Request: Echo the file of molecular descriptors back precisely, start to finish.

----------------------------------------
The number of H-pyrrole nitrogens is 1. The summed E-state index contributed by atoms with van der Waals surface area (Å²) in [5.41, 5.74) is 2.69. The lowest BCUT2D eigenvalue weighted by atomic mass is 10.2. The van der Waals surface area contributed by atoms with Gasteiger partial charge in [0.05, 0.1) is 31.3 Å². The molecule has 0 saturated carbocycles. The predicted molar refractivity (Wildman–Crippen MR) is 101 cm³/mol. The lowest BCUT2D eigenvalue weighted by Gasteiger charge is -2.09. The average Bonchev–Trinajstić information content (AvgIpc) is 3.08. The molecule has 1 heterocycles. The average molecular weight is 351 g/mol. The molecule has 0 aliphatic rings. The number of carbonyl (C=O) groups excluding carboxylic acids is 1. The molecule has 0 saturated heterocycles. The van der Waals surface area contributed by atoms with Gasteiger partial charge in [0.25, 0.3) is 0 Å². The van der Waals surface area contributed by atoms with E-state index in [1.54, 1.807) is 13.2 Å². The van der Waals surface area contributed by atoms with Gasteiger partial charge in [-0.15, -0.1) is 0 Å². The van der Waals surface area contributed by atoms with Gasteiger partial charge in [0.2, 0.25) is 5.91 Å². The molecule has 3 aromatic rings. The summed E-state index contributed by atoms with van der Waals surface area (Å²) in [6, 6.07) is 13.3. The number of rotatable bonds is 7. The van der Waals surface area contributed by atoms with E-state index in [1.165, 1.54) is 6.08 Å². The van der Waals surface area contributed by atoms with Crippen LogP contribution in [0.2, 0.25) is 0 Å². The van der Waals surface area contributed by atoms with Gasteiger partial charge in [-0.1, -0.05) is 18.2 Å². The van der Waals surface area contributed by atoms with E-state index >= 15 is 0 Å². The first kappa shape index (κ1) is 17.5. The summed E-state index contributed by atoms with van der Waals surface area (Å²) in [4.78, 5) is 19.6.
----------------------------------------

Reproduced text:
The number of H-pyrrole nitrogens is 1. The summed E-state index contributed by atoms with van der Waals surface area (Å²) in [5.41, 5.74) is 2.69. The lowest BCUT2D eigenvalue weighted by atomic mass is 10.2. The van der Waals surface area contributed by atoms with Gasteiger partial charge in [0.05, 0.1) is 31.3 Å². The molecule has 0 saturated carbocycles. The predicted molar refractivity (Wildman–Crippen MR) is 101 cm³/mol. The lowest BCUT2D eigenvalue weighted by Gasteiger charge is -2.09. The average Bonchev–Trinajstić information content (AvgIpc) is 3.08. The molecule has 1 heterocycles. The average molecular weight is 351 g/mol. The molecule has 0 aliphatic rings. The number of carbonyl (C=O) groups excluding carboxylic acids is 1. The molecule has 0 saturated heterocycles. The van der Waals surface area contributed by atoms with Gasteiger partial charge in [0.25, 0.3) is 0 Å². The van der Waals surface area contributed by atoms with E-state index in [1.54, 1.807) is 13.2 Å². The van der Waals surface area contributed by atoms with Gasteiger partial charge in [-0.15, -0.1) is 0 Å². The van der Waals surface area contributed by atoms with Gasteiger partial charge in [0.2, 0.25) is 5.91 Å². The molecule has 3 aromatic rings. The summed E-state index contributed by atoms with van der Waals surface area (Å²) in [6, 6.07) is 13.3. The number of rotatable bonds is 7. The van der Waals surface area contributed by atoms with E-state index in [1.165, 1.54) is 6.08 Å². The van der Waals surface area contributed by atoms with Crippen LogP contribution in [0.2, 0.25) is 0 Å². The van der Waals surface area contributed by atoms with Gasteiger partial charge in [-0.1, -0.05) is 18.2 Å². The van der Waals surface area contributed by atoms with E-state index >= 15 is 0 Å². The first kappa shape index (κ1) is 17.5. The summed E-state index contributed by atoms with van der Waals surface area (Å²) in [4.78, 5) is 19.6.